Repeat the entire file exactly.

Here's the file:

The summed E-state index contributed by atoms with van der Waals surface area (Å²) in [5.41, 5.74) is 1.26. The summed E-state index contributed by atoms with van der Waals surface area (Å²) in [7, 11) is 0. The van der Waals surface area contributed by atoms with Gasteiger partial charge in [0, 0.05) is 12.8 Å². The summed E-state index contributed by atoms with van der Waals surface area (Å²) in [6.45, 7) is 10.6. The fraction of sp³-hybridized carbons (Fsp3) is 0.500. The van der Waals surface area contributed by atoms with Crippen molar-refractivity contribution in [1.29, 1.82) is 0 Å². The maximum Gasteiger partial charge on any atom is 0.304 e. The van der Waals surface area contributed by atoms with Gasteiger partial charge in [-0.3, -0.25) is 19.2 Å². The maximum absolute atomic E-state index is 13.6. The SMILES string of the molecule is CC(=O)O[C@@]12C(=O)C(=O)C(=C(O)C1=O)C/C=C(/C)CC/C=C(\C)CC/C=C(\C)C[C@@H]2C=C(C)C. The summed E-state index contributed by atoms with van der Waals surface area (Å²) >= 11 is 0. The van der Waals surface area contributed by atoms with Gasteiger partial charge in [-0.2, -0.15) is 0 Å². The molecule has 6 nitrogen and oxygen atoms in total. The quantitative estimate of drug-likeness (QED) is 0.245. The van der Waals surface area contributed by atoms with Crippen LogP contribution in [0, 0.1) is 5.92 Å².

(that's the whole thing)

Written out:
The summed E-state index contributed by atoms with van der Waals surface area (Å²) in [5.41, 5.74) is 1.26. The summed E-state index contributed by atoms with van der Waals surface area (Å²) in [7, 11) is 0. The van der Waals surface area contributed by atoms with Gasteiger partial charge in [0, 0.05) is 12.8 Å². The summed E-state index contributed by atoms with van der Waals surface area (Å²) in [6.45, 7) is 10.6. The fraction of sp³-hybridized carbons (Fsp3) is 0.500. The van der Waals surface area contributed by atoms with Crippen molar-refractivity contribution in [1.29, 1.82) is 0 Å². The maximum Gasteiger partial charge on any atom is 0.304 e. The van der Waals surface area contributed by atoms with Gasteiger partial charge in [-0.3, -0.25) is 19.2 Å². The maximum absolute atomic E-state index is 13.6. The SMILES string of the molecule is CC(=O)O[C@@]12C(=O)C(=O)C(=C(O)C1=O)C/C=C(/C)CC/C=C(\C)CC/C=C(\C)C[C@@H]2C=C(C)C. The summed E-state index contributed by atoms with van der Waals surface area (Å²) >= 11 is 0. The van der Waals surface area contributed by atoms with Gasteiger partial charge in [-0.2, -0.15) is 0 Å². The molecule has 6 nitrogen and oxygen atoms in total. The quantitative estimate of drug-likeness (QED) is 0.245. The van der Waals surface area contributed by atoms with Crippen LogP contribution in [0, 0.1) is 5.92 Å².